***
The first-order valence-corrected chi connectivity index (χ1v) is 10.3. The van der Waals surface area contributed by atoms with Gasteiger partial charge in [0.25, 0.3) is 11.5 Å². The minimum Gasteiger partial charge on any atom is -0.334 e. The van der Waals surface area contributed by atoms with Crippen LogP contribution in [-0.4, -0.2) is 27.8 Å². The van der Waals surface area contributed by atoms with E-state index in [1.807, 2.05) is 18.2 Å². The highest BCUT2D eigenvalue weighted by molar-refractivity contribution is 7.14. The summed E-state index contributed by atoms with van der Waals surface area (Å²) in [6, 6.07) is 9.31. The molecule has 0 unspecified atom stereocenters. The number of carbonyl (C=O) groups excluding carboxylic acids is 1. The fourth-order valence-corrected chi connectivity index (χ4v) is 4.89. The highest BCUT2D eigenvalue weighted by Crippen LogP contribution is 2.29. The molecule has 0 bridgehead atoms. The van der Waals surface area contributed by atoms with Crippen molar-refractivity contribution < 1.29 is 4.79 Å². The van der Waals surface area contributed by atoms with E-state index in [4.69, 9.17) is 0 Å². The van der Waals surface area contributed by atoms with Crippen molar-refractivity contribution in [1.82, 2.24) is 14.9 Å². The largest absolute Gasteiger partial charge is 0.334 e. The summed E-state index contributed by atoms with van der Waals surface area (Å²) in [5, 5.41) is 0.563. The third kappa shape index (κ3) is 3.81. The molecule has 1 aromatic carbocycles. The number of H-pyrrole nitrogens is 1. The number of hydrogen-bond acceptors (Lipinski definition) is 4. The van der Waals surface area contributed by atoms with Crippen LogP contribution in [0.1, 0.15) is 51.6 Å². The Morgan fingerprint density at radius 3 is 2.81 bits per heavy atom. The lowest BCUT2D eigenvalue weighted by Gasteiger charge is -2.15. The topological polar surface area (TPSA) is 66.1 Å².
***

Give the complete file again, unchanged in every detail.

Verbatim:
The first-order valence-corrected chi connectivity index (χ1v) is 10.3. The van der Waals surface area contributed by atoms with Gasteiger partial charge in [0.25, 0.3) is 11.5 Å². The minimum Gasteiger partial charge on any atom is -0.334 e. The van der Waals surface area contributed by atoms with Crippen LogP contribution in [-0.4, -0.2) is 27.8 Å². The van der Waals surface area contributed by atoms with E-state index in [1.807, 2.05) is 18.2 Å². The highest BCUT2D eigenvalue weighted by molar-refractivity contribution is 7.14. The summed E-state index contributed by atoms with van der Waals surface area (Å²) in [6, 6.07) is 9.31. The molecule has 0 unspecified atom stereocenters. The number of carbonyl (C=O) groups excluding carboxylic acids is 1. The fourth-order valence-corrected chi connectivity index (χ4v) is 4.89. The highest BCUT2D eigenvalue weighted by Crippen LogP contribution is 2.29. The molecule has 0 bridgehead atoms. The van der Waals surface area contributed by atoms with Crippen molar-refractivity contribution < 1.29 is 4.79 Å². The van der Waals surface area contributed by atoms with E-state index in [4.69, 9.17) is 0 Å². The van der Waals surface area contributed by atoms with Crippen molar-refractivity contribution in [1.82, 2.24) is 14.9 Å². The largest absolute Gasteiger partial charge is 0.334 e. The summed E-state index contributed by atoms with van der Waals surface area (Å²) in [5, 5.41) is 0.563. The third kappa shape index (κ3) is 3.81. The molecule has 1 aromatic carbocycles. The number of H-pyrrole nitrogens is 1. The number of hydrogen-bond acceptors (Lipinski definition) is 4. The van der Waals surface area contributed by atoms with Crippen LogP contribution in [0.1, 0.15) is 51.6 Å². The Morgan fingerprint density at radius 3 is 2.81 bits per heavy atom. The lowest BCUT2D eigenvalue weighted by Gasteiger charge is -2.15. The topological polar surface area (TPSA) is 66.1 Å².